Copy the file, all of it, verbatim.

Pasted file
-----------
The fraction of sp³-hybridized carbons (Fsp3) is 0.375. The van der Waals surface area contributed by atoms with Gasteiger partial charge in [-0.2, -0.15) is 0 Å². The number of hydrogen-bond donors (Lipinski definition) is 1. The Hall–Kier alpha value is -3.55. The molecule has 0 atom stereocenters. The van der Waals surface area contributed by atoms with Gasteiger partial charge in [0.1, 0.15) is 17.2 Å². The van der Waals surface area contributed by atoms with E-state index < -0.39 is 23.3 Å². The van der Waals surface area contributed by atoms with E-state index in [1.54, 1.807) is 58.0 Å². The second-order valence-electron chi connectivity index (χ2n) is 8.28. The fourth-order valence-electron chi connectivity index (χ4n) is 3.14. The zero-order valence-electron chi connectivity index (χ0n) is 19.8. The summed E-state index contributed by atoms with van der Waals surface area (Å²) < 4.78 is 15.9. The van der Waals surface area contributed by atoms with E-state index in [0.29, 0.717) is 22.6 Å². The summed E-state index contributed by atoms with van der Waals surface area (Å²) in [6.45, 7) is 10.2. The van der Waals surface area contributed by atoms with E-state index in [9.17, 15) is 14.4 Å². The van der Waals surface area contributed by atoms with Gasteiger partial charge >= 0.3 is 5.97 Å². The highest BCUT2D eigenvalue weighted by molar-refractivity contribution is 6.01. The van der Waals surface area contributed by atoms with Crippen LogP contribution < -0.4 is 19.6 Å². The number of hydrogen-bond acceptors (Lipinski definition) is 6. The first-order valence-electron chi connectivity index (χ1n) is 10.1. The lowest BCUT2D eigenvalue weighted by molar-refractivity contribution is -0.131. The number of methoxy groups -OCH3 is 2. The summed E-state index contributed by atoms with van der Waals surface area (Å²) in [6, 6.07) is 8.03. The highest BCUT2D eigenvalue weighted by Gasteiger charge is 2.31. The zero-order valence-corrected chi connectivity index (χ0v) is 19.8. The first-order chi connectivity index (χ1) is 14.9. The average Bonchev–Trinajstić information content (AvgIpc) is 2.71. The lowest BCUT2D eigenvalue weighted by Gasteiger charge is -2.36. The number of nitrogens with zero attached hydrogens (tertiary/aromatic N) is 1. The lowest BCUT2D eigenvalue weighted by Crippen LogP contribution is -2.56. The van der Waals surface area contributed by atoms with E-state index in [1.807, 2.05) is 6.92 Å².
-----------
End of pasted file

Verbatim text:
The fraction of sp³-hybridized carbons (Fsp3) is 0.375. The van der Waals surface area contributed by atoms with Gasteiger partial charge in [-0.2, -0.15) is 0 Å². The number of hydrogen-bond donors (Lipinski definition) is 1. The Hall–Kier alpha value is -3.55. The molecule has 0 atom stereocenters. The van der Waals surface area contributed by atoms with Gasteiger partial charge in [0.1, 0.15) is 17.2 Å². The van der Waals surface area contributed by atoms with E-state index < -0.39 is 23.3 Å². The van der Waals surface area contributed by atoms with E-state index in [1.54, 1.807) is 58.0 Å². The second-order valence-electron chi connectivity index (χ2n) is 8.28. The fourth-order valence-electron chi connectivity index (χ4n) is 3.14. The zero-order valence-electron chi connectivity index (χ0n) is 19.8. The summed E-state index contributed by atoms with van der Waals surface area (Å²) < 4.78 is 15.9. The van der Waals surface area contributed by atoms with E-state index in [0.29, 0.717) is 22.6 Å². The summed E-state index contributed by atoms with van der Waals surface area (Å²) in [6.45, 7) is 10.2. The van der Waals surface area contributed by atoms with E-state index in [9.17, 15) is 14.4 Å². The van der Waals surface area contributed by atoms with Gasteiger partial charge >= 0.3 is 5.97 Å². The highest BCUT2D eigenvalue weighted by molar-refractivity contribution is 6.01. The van der Waals surface area contributed by atoms with Crippen LogP contribution < -0.4 is 19.6 Å². The number of hydrogen-bond acceptors (Lipinski definition) is 6. The first-order valence-electron chi connectivity index (χ1n) is 10.1. The lowest BCUT2D eigenvalue weighted by molar-refractivity contribution is -0.131. The number of methoxy groups -OCH3 is 2. The summed E-state index contributed by atoms with van der Waals surface area (Å²) in [6, 6.07) is 8.03. The highest BCUT2D eigenvalue weighted by Gasteiger charge is 2.31. The zero-order valence-corrected chi connectivity index (χ0v) is 19.8. The first-order chi connectivity index (χ1) is 14.9. The average Bonchev–Trinajstić information content (AvgIpc) is 2.71. The lowest BCUT2D eigenvalue weighted by Gasteiger charge is -2.36. The number of nitrogens with zero attached hydrogens (tertiary/aromatic N) is 1. The lowest BCUT2D eigenvalue weighted by Crippen LogP contribution is -2.56. The van der Waals surface area contributed by atoms with E-state index in [1.807, 2.05) is 6.92 Å².